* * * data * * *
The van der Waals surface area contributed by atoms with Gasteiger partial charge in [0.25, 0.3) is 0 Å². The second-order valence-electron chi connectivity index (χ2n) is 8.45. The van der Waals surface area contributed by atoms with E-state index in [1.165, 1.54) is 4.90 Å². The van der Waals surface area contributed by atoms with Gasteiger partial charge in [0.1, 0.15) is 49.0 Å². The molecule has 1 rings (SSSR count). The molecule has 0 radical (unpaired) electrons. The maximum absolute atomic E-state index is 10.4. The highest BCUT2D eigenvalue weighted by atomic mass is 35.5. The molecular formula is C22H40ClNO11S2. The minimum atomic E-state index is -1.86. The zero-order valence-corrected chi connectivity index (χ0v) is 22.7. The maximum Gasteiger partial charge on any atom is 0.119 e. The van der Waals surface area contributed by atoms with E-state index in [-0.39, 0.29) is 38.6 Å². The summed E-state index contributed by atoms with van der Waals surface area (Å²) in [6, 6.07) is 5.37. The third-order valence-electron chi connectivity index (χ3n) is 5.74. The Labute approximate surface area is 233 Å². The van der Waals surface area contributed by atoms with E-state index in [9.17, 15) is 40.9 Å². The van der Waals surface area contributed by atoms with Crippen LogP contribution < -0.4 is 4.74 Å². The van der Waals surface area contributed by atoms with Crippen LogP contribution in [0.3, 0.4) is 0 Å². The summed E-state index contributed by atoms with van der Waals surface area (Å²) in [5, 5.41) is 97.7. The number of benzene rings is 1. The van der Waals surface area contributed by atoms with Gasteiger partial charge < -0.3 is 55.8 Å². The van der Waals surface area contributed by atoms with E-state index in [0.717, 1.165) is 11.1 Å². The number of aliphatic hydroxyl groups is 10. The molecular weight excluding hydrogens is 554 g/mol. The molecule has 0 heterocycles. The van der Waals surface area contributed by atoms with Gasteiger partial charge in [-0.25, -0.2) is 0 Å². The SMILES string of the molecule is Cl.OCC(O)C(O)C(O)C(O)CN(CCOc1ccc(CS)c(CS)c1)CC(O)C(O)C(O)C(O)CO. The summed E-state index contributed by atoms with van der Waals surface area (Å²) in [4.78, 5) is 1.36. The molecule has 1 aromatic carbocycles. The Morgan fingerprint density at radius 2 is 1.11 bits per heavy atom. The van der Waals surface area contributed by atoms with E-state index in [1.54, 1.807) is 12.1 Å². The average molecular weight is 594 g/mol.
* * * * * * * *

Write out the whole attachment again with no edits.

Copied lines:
The van der Waals surface area contributed by atoms with Gasteiger partial charge in [0.25, 0.3) is 0 Å². The second-order valence-electron chi connectivity index (χ2n) is 8.45. The van der Waals surface area contributed by atoms with E-state index in [1.165, 1.54) is 4.90 Å². The van der Waals surface area contributed by atoms with Gasteiger partial charge in [0.1, 0.15) is 49.0 Å². The molecule has 1 rings (SSSR count). The molecule has 0 radical (unpaired) electrons. The maximum absolute atomic E-state index is 10.4. The highest BCUT2D eigenvalue weighted by atomic mass is 35.5. The molecular formula is C22H40ClNO11S2. The minimum atomic E-state index is -1.86. The zero-order valence-corrected chi connectivity index (χ0v) is 22.7. The maximum Gasteiger partial charge on any atom is 0.119 e. The van der Waals surface area contributed by atoms with E-state index in [-0.39, 0.29) is 38.6 Å². The summed E-state index contributed by atoms with van der Waals surface area (Å²) in [6, 6.07) is 5.37. The third-order valence-electron chi connectivity index (χ3n) is 5.74. The Labute approximate surface area is 233 Å². The van der Waals surface area contributed by atoms with E-state index in [9.17, 15) is 40.9 Å². The van der Waals surface area contributed by atoms with Crippen LogP contribution < -0.4 is 4.74 Å². The van der Waals surface area contributed by atoms with Crippen LogP contribution in [0.3, 0.4) is 0 Å². The summed E-state index contributed by atoms with van der Waals surface area (Å²) in [5, 5.41) is 97.7. The number of benzene rings is 1. The van der Waals surface area contributed by atoms with Gasteiger partial charge < -0.3 is 55.8 Å². The van der Waals surface area contributed by atoms with E-state index in [0.717, 1.165) is 11.1 Å². The number of aliphatic hydroxyl groups is 10. The molecular weight excluding hydrogens is 554 g/mol. The molecule has 0 heterocycles. The van der Waals surface area contributed by atoms with Gasteiger partial charge in [-0.25, -0.2) is 0 Å². The SMILES string of the molecule is Cl.OCC(O)C(O)C(O)C(O)CN(CCOc1ccc(CS)c(CS)c1)CC(O)C(O)C(O)C(O)CO. The summed E-state index contributed by atoms with van der Waals surface area (Å²) in [4.78, 5) is 1.36. The molecule has 1 aromatic carbocycles. The Morgan fingerprint density at radius 2 is 1.11 bits per heavy atom. The van der Waals surface area contributed by atoms with E-state index in [1.54, 1.807) is 12.1 Å². The average molecular weight is 594 g/mol.